United States v. Paulino Morales-Alonso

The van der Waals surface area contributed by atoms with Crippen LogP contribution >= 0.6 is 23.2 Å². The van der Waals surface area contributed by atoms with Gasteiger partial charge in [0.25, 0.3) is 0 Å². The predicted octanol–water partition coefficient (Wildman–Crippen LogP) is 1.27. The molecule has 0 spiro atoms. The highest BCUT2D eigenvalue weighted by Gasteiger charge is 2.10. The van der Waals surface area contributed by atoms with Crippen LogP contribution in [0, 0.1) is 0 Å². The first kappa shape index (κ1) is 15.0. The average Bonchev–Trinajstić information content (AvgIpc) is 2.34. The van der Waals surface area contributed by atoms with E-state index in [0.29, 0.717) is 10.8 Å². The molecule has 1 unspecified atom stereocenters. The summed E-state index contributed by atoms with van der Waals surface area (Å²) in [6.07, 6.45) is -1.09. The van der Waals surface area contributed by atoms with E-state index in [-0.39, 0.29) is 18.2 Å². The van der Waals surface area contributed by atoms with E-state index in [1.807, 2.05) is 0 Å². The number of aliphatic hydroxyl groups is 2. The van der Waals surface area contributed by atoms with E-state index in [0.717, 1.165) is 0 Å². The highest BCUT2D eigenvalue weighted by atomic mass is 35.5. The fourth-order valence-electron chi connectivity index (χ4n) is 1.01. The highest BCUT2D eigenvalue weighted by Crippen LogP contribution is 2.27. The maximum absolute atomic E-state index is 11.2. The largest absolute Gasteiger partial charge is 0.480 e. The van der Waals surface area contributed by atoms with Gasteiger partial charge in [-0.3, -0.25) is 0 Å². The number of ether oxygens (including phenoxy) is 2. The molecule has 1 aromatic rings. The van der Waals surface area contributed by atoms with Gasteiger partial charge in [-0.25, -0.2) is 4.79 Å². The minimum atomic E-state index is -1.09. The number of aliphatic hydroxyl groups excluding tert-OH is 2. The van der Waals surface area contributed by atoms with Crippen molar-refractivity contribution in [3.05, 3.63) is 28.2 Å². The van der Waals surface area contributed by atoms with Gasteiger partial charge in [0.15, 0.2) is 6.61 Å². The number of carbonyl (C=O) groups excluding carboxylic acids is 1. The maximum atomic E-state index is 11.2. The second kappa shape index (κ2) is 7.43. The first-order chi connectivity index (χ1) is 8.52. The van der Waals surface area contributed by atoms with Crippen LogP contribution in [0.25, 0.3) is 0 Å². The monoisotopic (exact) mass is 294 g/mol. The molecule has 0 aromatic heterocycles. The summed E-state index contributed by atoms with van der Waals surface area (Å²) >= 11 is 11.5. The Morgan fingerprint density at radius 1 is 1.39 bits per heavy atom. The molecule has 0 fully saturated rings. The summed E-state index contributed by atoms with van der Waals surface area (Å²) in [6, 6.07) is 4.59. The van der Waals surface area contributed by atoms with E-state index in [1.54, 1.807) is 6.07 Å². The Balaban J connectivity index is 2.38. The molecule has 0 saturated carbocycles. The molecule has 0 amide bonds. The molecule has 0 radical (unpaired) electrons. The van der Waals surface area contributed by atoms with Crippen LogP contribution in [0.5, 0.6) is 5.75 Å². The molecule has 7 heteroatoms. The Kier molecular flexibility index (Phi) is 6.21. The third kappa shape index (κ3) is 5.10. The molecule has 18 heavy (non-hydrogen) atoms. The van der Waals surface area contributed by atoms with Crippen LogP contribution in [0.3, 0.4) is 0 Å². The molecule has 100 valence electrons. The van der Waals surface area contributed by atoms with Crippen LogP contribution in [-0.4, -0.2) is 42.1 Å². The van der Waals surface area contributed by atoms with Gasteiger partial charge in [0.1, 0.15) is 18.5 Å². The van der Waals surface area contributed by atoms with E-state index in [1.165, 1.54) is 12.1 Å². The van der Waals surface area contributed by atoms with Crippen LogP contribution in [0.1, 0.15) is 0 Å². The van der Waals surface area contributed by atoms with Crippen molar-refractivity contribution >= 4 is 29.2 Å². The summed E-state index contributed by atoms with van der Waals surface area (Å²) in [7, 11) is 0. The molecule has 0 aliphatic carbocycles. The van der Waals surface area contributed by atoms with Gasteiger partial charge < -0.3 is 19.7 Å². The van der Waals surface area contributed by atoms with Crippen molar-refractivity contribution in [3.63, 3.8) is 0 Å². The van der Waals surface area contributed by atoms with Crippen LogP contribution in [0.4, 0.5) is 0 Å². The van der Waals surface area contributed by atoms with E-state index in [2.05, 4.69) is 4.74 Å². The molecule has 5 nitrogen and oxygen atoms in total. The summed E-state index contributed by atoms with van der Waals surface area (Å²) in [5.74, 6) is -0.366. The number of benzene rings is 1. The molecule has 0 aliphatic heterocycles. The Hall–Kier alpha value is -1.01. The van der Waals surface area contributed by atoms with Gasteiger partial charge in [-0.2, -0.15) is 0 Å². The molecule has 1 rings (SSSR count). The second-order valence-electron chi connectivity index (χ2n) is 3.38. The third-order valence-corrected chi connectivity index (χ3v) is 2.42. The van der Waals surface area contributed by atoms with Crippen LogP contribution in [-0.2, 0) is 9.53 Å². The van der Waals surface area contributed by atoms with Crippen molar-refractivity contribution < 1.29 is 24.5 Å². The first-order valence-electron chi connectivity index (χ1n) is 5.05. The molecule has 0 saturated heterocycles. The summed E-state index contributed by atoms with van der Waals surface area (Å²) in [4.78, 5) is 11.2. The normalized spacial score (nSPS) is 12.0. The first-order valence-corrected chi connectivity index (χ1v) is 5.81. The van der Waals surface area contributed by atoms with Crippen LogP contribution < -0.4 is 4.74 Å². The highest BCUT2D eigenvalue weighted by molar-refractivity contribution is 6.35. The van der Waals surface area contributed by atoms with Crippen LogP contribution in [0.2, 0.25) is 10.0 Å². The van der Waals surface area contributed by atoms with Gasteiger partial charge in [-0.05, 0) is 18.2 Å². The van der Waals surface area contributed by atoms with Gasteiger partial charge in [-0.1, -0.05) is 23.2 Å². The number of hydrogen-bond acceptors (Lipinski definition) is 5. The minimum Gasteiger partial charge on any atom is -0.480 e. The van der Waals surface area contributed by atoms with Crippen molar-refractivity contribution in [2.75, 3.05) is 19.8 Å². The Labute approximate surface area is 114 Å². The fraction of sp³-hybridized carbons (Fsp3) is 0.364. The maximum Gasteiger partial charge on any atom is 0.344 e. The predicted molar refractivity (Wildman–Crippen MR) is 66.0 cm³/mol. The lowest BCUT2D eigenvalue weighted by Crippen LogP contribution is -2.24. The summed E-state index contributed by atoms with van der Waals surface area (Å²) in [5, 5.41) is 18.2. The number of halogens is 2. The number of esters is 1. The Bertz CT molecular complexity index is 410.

Case: 16-14925 Date Filed: 01/05/2018 Page: 1 of 20 [PUBLISH] IN THE UNITED STATES COURT OF APPEALS FOR THE ELEVENTH CIRCUIT ________________________ No. 16-14925 ________________________ D.C. Docket No. 1:15-cr-00261-SCJ-LTW-1 UNITED STATES OF AMERICA, Plaintiff-Appellee, versus PAULINO MORALES-ALONSO, Defendant-Appellant. ________________________ Appeal from the United States District Court for the Northern District of Georgia ________________________ (January 5, 2018) Case: 16-14925 Date Filed: 01/05/2018 Page: 2 of 20 Before JULIE CARNES, EDMONDSON, Circuit Judges, and WILLIAMS, * District Judge. JULIE CARNES, Circuit Judge: This appeal requires us to decide whether Georgia aggravated assault as defined by O.C.G.A § 16-5-21(a)(2) is a crime of violence under the operative version of § 2L1.2 of the Sentencing Guidelines. Defendant Paulino Morales- Alonso was convicted in 2016 of illegally reentering the United States, in violation of 8 U.S.C. §§ 1326(a) and (b)(2), after having been deported following a conviction for aggravated assault under O.C.G.A § 16-5-21(a)(2). Based on the aggravated assault conviction, the district court imposed a sentencing enhancement that applies when a defendant has been deported after committing a “crime of violence” as defined by § 2L1.2(b)(1)(A)(ii) of the Guidelines. Defendant appealed the sentence, arguing that his Georgia aggravated assault conviction does not qualify as a crime of violence for purposes of § 2L1.2. We affirm. BACKGROUND Defendant, a Mexican citizen who was in the United States illegally, was convicted in 2012 of committing an aggravated assault in Georgia. At the time of Defendant’s conviction, O.C.G.A. § 16-5-21 defined “aggravated assault” as an “assault” committed: * Honorable Kathleen Williams, United States District Judge for the Southern District of Florida, sitting by designation. 2 Case: 16-14925 Date Filed: 01/05/2018 Page: 3 of 20 (1) With intent to murder, to rape, or to rob; (2) With a deadly weapon or with any object, device, or instrument which, when used offensively against a person, is likely to or actually does result in serious bodily injury; or (3) [Against a] person or persons without legal justification by discharging a firearm from within a motor vehicle toward a person or persons. O.C.G.A. § 16-5-21(a) (2012).1 For purposes of this statute, an “assault” can be accomplished either by (1) attempting to “commit a violent injury to the person of another” or (2) committing an “act which places another in reasonable apprehension of immediately receiving a violent injury.” O.C.G.A. § 16-5-20(a). Defendant was convicted of violating subsection (a)(2) of Georgia’s aggravated assault statute by assaulting his victim “with a brick, an object which when used offensively against a person is likely to result in serious bodily injury, by throwing it at and striking” the victim. Following his Georgia aggravated assault conviction, Defendant was removed from the United States. A few months after his removal, immigration officials again found Defendant in a Georgia jail after he had been arrested on charges of possessing methamphetamine and marijuana, obstructing a law enforcement officer, and giving a false name. Defendant was convicted on those 1 The Georgia legislature has since amended the statute to add a fourth ...

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